Latest VR Trend: Multisensory VR
Humans are sensory beings. We constantly use different senses to form our individual perception of our surroundings. But even though we are inherently wired to take in as much sensory info as we can, most of our devices are centered only around visual and auditory senses. Many virtual reality companies have started taking a multisensory approach, allowing a wholly immersive experience for users.
Stop and Smell the Roses, Virtually
Innovations in VR technology have now incorporated olfactory cues into various virtual experiences. Last year, a multisensory production company, The Feelies, in collaboration with Greenpeace and Alchemy VR, launched an exhibition entitled “ Munduruku: The Fight to Defend the Heart of the Amazon ” in São Paulo, Brazil.
Using VR pods, the 360-degree footage of the Amazon incorporates sensory cues – from a range of perfumes and other scents, to heat and humidity – allowing for a rich and unparalleled narrative of the Amazon forest.
Marking the first-ever multisensory VR experience in Brazil, 5 pods have attracted hundreds of bookings and created support for the Munduruku , the indigenous people in the area, resisting destruction of their ancestral land.
Stanley G. Weinbaum is a well-known science fiction writer from 1930’s told us about this technology in his short story named Pygmalion’s Spectacles. His work made him a true visionary in the field of Virtual Reality. The story shares the idea that the wearer of the goggles can experience fictional worlds, even before the official term was coined.
Grace Boyle, Director of The Feelies, believes that through an immersive opportunity such as this, the message could reach audiences more effectively.
Meanwhile, other companies are taking a stab at applying olfactory virtual reality technology for other uses.
For instance, adult entertainment company CamSoda offers OhRoma , a sensory mask meant to be worn with a VR headset. Users select an assortment of aromas contained in cartridge slots that are placed inside the mask’s canisters.
OhRoma can be paired with a smartphone via the official app. The mask can then be programmed to produce specific aromas based on the video being played. Distinct scents include “fragrances”, “environments”, and of course, some very sensual options like “aphrodisiacs” and “private parts”.
A Tasty VR Treat
As human beings we can absorb different sensory inputs simultaneously. The best example is something we do everyday – enjoying a meal.
This is what Kokiri Lab focuses on with their Project Nourished , a VR gastronomic experience that simulates eating.
The team uses several devices to make it all seem real: a gyroscopic utensil that translates user’s movements into virtual reality; a virtual cocktail glass for beverages; an aromatic diffuser to imitate various food scents; and a bone conduction transducer, which imitates chewing sounds depending on the virtual food chosen.
Virtual Reality Conventions Are A Hit. Among the biggest reasons behind the rising popularity of virtual reality are the tech conventions. These are the venues where people might first learn about virtual reality and where the first time users experience it as well. The others go to not miss out on the latest. Some of the conventions are becoming really popular and ticket prices are skyrocketing. Companies that produce virtual reality headsets are using the conventions to build some hype for their upcoming products for users.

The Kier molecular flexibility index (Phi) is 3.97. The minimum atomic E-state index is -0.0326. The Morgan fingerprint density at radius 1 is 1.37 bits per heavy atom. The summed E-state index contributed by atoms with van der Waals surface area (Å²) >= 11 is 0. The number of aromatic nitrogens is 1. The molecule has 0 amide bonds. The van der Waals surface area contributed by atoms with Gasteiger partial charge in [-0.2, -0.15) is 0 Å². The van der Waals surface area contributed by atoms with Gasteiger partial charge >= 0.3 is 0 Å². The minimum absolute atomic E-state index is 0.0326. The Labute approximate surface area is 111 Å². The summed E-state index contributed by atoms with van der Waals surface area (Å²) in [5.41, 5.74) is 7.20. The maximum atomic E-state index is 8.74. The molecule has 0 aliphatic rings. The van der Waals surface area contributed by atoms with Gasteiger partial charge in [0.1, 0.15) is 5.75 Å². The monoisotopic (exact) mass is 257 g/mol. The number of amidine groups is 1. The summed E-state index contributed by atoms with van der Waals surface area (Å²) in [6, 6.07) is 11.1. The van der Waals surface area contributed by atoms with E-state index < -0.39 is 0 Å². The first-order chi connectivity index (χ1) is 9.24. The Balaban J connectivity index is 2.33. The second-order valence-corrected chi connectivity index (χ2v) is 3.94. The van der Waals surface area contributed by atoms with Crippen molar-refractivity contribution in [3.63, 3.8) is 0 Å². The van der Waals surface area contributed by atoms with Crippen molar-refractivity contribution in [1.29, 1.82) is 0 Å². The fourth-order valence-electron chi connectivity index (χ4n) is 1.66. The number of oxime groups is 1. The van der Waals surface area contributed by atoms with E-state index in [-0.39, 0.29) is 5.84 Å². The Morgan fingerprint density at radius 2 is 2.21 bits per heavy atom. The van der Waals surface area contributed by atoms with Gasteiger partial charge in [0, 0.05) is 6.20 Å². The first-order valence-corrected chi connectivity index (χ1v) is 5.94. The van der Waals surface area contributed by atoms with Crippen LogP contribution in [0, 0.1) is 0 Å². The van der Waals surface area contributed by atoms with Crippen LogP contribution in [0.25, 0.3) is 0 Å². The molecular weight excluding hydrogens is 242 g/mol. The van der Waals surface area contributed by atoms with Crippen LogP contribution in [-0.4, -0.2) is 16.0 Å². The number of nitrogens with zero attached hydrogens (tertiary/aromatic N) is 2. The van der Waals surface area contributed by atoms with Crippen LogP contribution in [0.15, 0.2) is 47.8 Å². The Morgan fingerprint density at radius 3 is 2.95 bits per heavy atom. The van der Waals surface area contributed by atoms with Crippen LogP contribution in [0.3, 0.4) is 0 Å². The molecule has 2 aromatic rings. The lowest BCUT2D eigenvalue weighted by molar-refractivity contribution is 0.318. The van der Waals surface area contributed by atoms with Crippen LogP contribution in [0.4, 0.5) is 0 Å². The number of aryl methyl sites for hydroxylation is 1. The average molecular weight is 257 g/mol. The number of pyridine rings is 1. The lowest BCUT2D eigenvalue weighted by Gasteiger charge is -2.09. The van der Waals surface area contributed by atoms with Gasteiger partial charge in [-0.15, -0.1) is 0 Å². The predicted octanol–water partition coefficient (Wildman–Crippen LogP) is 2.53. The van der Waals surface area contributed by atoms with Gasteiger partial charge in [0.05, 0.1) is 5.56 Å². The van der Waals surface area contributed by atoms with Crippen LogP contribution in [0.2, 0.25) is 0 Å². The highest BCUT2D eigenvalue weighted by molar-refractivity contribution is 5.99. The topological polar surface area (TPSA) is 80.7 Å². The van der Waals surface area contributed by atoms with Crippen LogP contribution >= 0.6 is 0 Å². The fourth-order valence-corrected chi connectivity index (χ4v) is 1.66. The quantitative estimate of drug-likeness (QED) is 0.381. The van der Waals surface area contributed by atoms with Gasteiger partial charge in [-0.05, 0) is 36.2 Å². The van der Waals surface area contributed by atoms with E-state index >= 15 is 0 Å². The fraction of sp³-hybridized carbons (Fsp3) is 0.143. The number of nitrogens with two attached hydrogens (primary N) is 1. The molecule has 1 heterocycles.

When all these pieces of equipment are combined, even a simple gum could turn into a hearty steak dinner.
The technology is designed to help people with health concerns like obesity, dietary restrictions, and eating disorders. It can also be used to encourage children to form positive eating habits. Another interesting application is that it can offer a unique alternate reality dining experience – the opportunity to taste fictional foods from your favorite stories.
Another frontrunner in the quest for multisensory VR is Sensiks , which introduced the Sensory Reality Pod (SRP).
The SRP offers a multitude of sensory experiences including scents, temperature, airflow, tremble, tastes, and light frequencies. Activated with visual footage, these various virtual reality stimuli will make any simulation that much more realistic.
FeelReal Brings Smell To Virtual Reality
This is a great feature not only for entertainment and art, but also for therapeutic purposes.
For instance, current applications of the SRP include being used as a psychotherapeutic device for patients with trauma and PTSD. Sensiks has also partnered with Philadelphia , a healthcare facility in the Netherlands, whose goal is to improve the quality of life of clients with intellectual disabilities, fostering self-reliance through sensory reality .
These innovations hint that we’re on the road to a multisensory virtual reality landscape. While sound and picture still reign supreme in our digital experiences, there’s a whole lot of development happening now in the realm of sensory reality. It will just be a matter of time before something completely immersive becomes the new standard.
The Virtuality Group Arcade Machine Experiences. The 1990s saw huge developments in virtual reality. With the rise of the arcades and arcade games, it was only a matter of time, before developers started coming up with new and exciting concepts and ideas. A company known as The Virtuality Group was at the cutting edge of virtual reality, launching a wide range of arcade games and machines that let either one or a couple of players immerse themselves into amazing 3D visual experiences. This happened in 1991, a year before the movie The Lawnmower Man further introduced the Virtual Reality concept to a wider audience of people.